Like Antunez, the 28-year-old also lived in Atascadero. While the two victims had mutual friends, they did not know each other, authorities said.
    "Both victims' arms were bound behind their backs by different bindings that were found at each scene," the Sheriff's Office said.
    DNA link came from another arrested relative
    Biological evidence was recovered from the scene in the 1970s, but DNA technology was not used in criminal cases at the time, authorities said.
    For years, both cases remained unresolved. Then this year, a lead from the Department of Justice's Familiar DNA Search team helped crack the case. It obtained a familial DNA comparison from a relative of the suspect whose DNA was in the system as a result of a prior arrest, San Luis Obispo County Sheriff Ian Parkinson said.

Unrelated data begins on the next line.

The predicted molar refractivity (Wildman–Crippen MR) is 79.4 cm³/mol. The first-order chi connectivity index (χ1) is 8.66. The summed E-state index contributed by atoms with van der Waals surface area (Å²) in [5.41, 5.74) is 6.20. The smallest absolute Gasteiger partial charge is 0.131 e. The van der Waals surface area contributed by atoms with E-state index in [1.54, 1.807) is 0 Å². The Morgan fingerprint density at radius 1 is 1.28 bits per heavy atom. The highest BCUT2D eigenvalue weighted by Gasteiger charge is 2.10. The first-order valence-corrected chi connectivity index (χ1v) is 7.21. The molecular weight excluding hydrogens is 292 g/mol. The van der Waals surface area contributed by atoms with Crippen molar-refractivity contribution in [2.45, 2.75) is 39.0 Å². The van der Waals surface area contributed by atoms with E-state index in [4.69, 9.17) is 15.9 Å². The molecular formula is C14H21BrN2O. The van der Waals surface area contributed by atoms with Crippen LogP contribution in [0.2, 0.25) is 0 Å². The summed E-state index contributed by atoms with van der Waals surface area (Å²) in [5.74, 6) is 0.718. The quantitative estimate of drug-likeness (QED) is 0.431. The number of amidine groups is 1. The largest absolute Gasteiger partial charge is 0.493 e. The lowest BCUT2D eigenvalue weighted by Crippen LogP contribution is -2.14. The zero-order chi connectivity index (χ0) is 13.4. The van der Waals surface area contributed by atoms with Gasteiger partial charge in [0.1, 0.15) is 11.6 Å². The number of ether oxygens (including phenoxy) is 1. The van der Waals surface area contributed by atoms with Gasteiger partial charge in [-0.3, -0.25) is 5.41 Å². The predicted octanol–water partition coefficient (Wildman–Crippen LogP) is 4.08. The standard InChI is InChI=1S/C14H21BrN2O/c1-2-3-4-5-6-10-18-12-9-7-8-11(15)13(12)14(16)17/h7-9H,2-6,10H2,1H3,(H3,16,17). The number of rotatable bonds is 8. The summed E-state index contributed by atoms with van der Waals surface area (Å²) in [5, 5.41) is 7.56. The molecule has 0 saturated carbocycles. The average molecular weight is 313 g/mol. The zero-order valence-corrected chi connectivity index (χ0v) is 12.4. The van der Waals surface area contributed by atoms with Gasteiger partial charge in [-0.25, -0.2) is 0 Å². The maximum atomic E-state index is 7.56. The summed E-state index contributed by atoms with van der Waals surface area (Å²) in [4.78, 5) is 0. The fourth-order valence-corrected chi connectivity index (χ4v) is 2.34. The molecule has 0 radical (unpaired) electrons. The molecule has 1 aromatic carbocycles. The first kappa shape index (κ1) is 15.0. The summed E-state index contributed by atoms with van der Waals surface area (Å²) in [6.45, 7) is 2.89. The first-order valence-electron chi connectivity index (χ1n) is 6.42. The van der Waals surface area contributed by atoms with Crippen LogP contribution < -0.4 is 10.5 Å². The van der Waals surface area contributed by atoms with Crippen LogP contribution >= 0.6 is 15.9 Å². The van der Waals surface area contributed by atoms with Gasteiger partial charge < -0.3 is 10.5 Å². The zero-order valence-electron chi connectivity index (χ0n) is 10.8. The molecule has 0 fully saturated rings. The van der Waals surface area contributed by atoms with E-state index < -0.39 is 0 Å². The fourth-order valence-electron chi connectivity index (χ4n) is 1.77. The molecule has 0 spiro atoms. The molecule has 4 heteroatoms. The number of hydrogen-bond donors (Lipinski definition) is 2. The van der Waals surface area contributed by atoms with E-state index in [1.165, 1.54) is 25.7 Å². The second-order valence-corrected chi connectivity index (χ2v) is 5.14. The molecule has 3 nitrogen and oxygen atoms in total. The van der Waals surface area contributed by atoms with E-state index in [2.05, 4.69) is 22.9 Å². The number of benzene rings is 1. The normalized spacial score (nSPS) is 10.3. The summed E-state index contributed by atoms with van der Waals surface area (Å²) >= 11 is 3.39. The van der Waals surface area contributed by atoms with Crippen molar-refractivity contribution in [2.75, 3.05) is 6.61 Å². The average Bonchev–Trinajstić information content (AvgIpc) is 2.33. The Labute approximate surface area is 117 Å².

"Essentially identifies the suspect in this case. ... It really is in simple terms ... it strongly resembles existing DNA profiles in relatives who have many of the same markers in common," he said.
    When investigators made the connection, authorities reached out to the suspect's girlfriend, who still had items belonging to him. An item from her was tested and the DNA matched that of Martinez, he said.
    "This lead was generated by getting a DNA profile comparison and other evidence. The DNA profile was a close match to an inmate serving time for unrelated charges," the Sheriff's Office said.
    CNN affiliate KSFN reported that DNA collected at the scenes was compared to that taken from an old razor belonging to Martinez. Police linked him to the murders.
    "Most likely this case would never have been solved if the initial investigators did not collect the valuable biological DNA evidence that was used to compare to Martinez's DNA," the Sheriff's Office said.
    The suspect was in prison for assault
    Martinez was in Atascadero until 1978 — shortly after Dwyer's murder, authorities said.